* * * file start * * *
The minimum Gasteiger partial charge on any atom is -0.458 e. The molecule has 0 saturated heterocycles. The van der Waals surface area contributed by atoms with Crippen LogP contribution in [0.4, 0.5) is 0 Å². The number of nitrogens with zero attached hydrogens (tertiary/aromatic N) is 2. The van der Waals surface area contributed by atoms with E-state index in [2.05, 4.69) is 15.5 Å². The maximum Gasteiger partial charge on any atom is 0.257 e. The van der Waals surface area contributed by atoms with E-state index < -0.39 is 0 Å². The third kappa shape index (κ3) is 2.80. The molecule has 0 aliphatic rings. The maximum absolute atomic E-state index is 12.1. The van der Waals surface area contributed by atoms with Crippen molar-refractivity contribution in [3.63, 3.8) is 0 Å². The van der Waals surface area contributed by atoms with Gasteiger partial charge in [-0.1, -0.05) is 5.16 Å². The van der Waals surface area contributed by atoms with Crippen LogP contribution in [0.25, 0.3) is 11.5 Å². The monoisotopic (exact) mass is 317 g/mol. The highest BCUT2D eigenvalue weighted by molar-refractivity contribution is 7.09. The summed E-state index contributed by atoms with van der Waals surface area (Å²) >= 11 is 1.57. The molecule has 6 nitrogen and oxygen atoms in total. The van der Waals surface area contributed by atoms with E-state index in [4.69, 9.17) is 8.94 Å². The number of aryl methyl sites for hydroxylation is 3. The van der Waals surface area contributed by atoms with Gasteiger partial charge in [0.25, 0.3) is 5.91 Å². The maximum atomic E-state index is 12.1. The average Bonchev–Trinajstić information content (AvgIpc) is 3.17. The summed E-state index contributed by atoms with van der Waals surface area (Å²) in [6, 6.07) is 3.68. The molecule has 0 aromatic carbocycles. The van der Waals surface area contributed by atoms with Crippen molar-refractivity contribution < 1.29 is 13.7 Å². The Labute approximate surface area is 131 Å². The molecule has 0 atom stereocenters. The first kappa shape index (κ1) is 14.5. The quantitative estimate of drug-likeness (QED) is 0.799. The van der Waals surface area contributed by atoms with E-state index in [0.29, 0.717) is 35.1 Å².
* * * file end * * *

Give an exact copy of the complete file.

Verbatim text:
The minimum Gasteiger partial charge on any atom is -0.458 e. The molecule has 0 saturated heterocycles. The van der Waals surface area contributed by atoms with Crippen LogP contribution in [0.4, 0.5) is 0 Å². The number of nitrogens with zero attached hydrogens (tertiary/aromatic N) is 2. The van der Waals surface area contributed by atoms with E-state index in [2.05, 4.69) is 15.5 Å². The maximum Gasteiger partial charge on any atom is 0.257 e. The van der Waals surface area contributed by atoms with E-state index < -0.39 is 0 Å². The third kappa shape index (κ3) is 2.80. The molecule has 0 aliphatic rings. The maximum absolute atomic E-state index is 12.1. The van der Waals surface area contributed by atoms with Crippen molar-refractivity contribution in [3.63, 3.8) is 0 Å². The van der Waals surface area contributed by atoms with Gasteiger partial charge in [-0.1, -0.05) is 5.16 Å². The van der Waals surface area contributed by atoms with Crippen LogP contribution in [0.25, 0.3) is 11.5 Å². The monoisotopic (exact) mass is 317 g/mol. The highest BCUT2D eigenvalue weighted by molar-refractivity contribution is 7.09. The summed E-state index contributed by atoms with van der Waals surface area (Å²) >= 11 is 1.57. The molecule has 6 nitrogen and oxygen atoms in total. The van der Waals surface area contributed by atoms with E-state index in [4.69, 9.17) is 8.94 Å². The number of aryl methyl sites for hydroxylation is 3. The van der Waals surface area contributed by atoms with Gasteiger partial charge in [0.25, 0.3) is 5.91 Å². The maximum atomic E-state index is 12.1. The average Bonchev–Trinajstić information content (AvgIpc) is 3.17. The summed E-state index contributed by atoms with van der Waals surface area (Å²) in [6, 6.07) is 3.68. The molecule has 0 aromatic carbocycles. The van der Waals surface area contributed by atoms with Crippen molar-refractivity contribution < 1.29 is 13.7 Å². The Labute approximate surface area is 131 Å². The molecule has 0 atom stereocenters. The first kappa shape index (κ1) is 14.5. The quantitative estimate of drug-likeness (QED) is 0.799. The van der Waals surface area contributed by atoms with E-state index in [0.29, 0.717) is 35.1 Å².